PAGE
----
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Buy a big car because the down payment is minimum and the neighbor has a big car – The paradigm of new vaccination policy

Posted by AlexanderMathew on 05 Apr 2010 at 16:20 GMT

This article provides some evidence about how countries arrive at decisions regarding introduction of new vaccines in their national programs, specifically Hib vaccine. And that raises pertinent questions about whether these decisions are made in the proper context of each country. Even though immunizations have been a great success, and have prevented millions of deaths, there are questions being asked about the relevance of some of the newer vaccines. These questions are not just being asked in poorer countries, but in the very rich countries too. Even among the rich countries, before a new vaccine is introduced, apart from the safety and effectiveness of the vaccine, the next relevant questions like disease burden and cost-effectiveness are assessed and calculated before a decision to introduce a new vaccine is made. Doubts about the relevance and need for the newer vaccines have been expressed by not just anti-vaccine activists, but by responsible medical professionals. There is a justifiable doubt among many professionals whether the newer vaccines are being introduced not just based on the medical needs and financial capabilities of poor countries.

In 1998, the WHO advised all countries to consider their Hib disease burden before introducing the Hib Vaccine. But in 2006 the WHO changed its advice to all countries to include Hib vaccine in the routine immunization program regardless of the national burden. This is a surprising change in the policy of the WHO and does not seem logical by any public-health standards. Not surprisingly, but perhaps ironically, this study shows that the change in the WHO recommendations does not seem to have made any difference in the policy of countries in introducing Hib vaccine in their national program.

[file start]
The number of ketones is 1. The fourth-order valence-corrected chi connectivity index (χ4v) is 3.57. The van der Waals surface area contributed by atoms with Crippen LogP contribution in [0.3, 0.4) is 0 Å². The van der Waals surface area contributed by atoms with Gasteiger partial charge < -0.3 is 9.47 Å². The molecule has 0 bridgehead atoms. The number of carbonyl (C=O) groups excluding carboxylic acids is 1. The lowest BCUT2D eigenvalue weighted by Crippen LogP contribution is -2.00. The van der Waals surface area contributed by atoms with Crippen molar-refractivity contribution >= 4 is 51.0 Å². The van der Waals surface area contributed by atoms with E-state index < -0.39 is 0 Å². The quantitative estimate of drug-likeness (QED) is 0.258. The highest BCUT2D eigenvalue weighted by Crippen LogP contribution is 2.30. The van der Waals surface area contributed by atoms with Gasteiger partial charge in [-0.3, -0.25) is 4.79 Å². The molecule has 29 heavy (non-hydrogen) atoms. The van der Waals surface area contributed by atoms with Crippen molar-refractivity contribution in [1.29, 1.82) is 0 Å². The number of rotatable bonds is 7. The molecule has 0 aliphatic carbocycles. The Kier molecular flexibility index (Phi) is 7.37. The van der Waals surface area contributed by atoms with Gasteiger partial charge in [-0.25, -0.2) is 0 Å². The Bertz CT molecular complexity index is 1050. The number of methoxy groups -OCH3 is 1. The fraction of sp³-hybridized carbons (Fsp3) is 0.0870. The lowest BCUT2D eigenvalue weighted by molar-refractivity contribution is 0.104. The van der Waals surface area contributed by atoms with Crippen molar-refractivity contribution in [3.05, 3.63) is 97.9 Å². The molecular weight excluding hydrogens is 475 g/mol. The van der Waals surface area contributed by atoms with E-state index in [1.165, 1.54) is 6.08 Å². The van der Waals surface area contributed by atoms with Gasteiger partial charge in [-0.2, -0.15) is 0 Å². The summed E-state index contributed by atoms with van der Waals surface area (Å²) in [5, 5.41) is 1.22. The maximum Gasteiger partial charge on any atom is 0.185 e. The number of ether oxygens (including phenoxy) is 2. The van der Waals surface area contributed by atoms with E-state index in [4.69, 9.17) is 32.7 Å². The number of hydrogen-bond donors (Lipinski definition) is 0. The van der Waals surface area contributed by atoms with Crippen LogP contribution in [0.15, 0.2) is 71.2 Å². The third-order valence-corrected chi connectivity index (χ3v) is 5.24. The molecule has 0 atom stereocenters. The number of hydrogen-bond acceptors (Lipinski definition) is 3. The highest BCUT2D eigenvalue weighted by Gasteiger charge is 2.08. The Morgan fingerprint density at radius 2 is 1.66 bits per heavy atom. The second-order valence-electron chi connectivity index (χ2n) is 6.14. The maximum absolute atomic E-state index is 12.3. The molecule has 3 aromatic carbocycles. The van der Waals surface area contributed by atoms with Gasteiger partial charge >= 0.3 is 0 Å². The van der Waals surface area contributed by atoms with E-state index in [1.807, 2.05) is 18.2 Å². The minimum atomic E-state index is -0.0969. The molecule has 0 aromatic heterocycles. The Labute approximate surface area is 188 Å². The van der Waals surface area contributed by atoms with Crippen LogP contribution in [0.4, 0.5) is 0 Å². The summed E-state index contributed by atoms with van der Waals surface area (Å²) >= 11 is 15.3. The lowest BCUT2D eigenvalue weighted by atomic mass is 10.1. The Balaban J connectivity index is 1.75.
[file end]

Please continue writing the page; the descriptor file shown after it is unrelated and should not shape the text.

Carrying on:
This study shows that the help from the GAVI initiative and the policy of neighboring countries have a big impact on the decision of countries to introduce Hib vaccine, while the cost of the vaccine has a smaller impact. So it is interesting to see that the national burden of the disease and the cost-benefit analysis of the use of the vaccine are not much relevant in these national policy decisions. And that appears to be a lop-sided way to make such decisions. As Dr.Puliyel has written in his comments, the actual burden of Hib disease in India is much smaller than the one highlighted to introduce the Hib vaccine to India. And wider studies about the incidence of Hib disease in India which showed a lower incidence than predicted were ignored before recommendations were made to introduce Hib vaccine to India. This is similar to the history of the introduction of Hepatitis B Vaccine (HBV) in India. Before the introduction of HBV in India, there were some small studies and predictions showing the incidence to be very high which justified the universal introduction of HBV vaccine to India. But later detailed studies have shown the incidence of Hepatitis B in India was much lower than the earlier predictions. To ignore the burden of a disease in a country before introducing a new vaccine for that disease is a waste of money as all countries, especially the poorer ones have only very limited resources. To spend money on some problem which does not exist is illogical. Optimum use of limited resources should be the thrust of any public-health related expenditure. Such thoughts do not seem to play any part in decisions regarding introduction of newer vaccines to poor countries...

The initial help by the GAVI initiative gives a false sense of security as the introductory price of the vaccine is small and it encourages the use of such vaccines for universal use in countries which could not otherwise have done it on their own. But after the initial help from the GAVI initiative, and once the funding from them dries up, many poor countries will find it difficult to continue the program. Or it may be continued at enormous cost, at the risk of not doing other more cost-effective health measures. The introduction of newer and costly vaccines in poor countries without studying the disease burden and cost-benefit analysis is akin to a poor fellow buying a new big car because the down payment is minimum and his neighbor has a big car. The question whether it is needed is never asked, let alone answered.

Dr.Alexander Mathew, M.B.B.S., F.A.A.P
Kochi, Kerala. India

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No competing interests declared.